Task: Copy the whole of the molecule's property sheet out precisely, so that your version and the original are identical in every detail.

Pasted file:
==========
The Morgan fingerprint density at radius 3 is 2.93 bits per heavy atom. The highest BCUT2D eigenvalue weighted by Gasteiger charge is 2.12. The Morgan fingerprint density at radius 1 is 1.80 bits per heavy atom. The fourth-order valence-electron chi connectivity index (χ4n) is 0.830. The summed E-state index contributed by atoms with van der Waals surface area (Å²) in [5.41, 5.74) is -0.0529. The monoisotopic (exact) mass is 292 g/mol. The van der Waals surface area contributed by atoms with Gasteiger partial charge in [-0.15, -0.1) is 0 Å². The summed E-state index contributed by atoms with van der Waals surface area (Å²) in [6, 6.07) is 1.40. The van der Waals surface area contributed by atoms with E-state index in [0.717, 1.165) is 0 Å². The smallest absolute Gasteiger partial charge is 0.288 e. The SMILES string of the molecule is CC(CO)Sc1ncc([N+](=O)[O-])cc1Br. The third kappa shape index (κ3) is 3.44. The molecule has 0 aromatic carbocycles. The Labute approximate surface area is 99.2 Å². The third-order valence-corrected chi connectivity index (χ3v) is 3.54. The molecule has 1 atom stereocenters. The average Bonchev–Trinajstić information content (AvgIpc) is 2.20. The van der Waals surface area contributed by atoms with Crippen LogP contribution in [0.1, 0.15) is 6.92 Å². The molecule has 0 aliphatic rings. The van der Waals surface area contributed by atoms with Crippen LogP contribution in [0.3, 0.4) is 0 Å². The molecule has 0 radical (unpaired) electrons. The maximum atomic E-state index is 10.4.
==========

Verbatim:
The Morgan fingerprint density at radius 3 is 2.93 bits per heavy atom. The highest BCUT2D eigenvalue weighted by Gasteiger charge is 2.12. The Morgan fingerprint density at radius 1 is 1.80 bits per heavy atom. The fourth-order valence-electron chi connectivity index (χ4n) is 0.830. The summed E-state index contributed by atoms with van der Waals surface area (Å²) in [5.41, 5.74) is -0.0529. The monoisotopic (exact) mass is 292 g/mol. The van der Waals surface area contributed by atoms with Gasteiger partial charge in [-0.15, -0.1) is 0 Å². The summed E-state index contributed by atoms with van der Waals surface area (Å²) in [6, 6.07) is 1.40. The van der Waals surface area contributed by atoms with E-state index in [0.717, 1.165) is 0 Å². The smallest absolute Gasteiger partial charge is 0.288 e. The SMILES string of the molecule is CC(CO)Sc1ncc([N+](=O)[O-])cc1Br. The third kappa shape index (κ3) is 3.44. The molecule has 0 aromatic carbocycles. The Labute approximate surface area is 99.2 Å². The third-order valence-corrected chi connectivity index (χ3v) is 3.54. The molecule has 1 atom stereocenters. The average Bonchev–Trinajstić information content (AvgIpc) is 2.20. The van der Waals surface area contributed by atoms with Crippen LogP contribution in [0.1, 0.15) is 6.92 Å². The molecule has 0 aliphatic rings. The van der Waals surface area contributed by atoms with Crippen LogP contribution in [0.3, 0.4) is 0 Å². The molecule has 0 radical (unpaired) electrons. The maximum atomic E-state index is 10.4.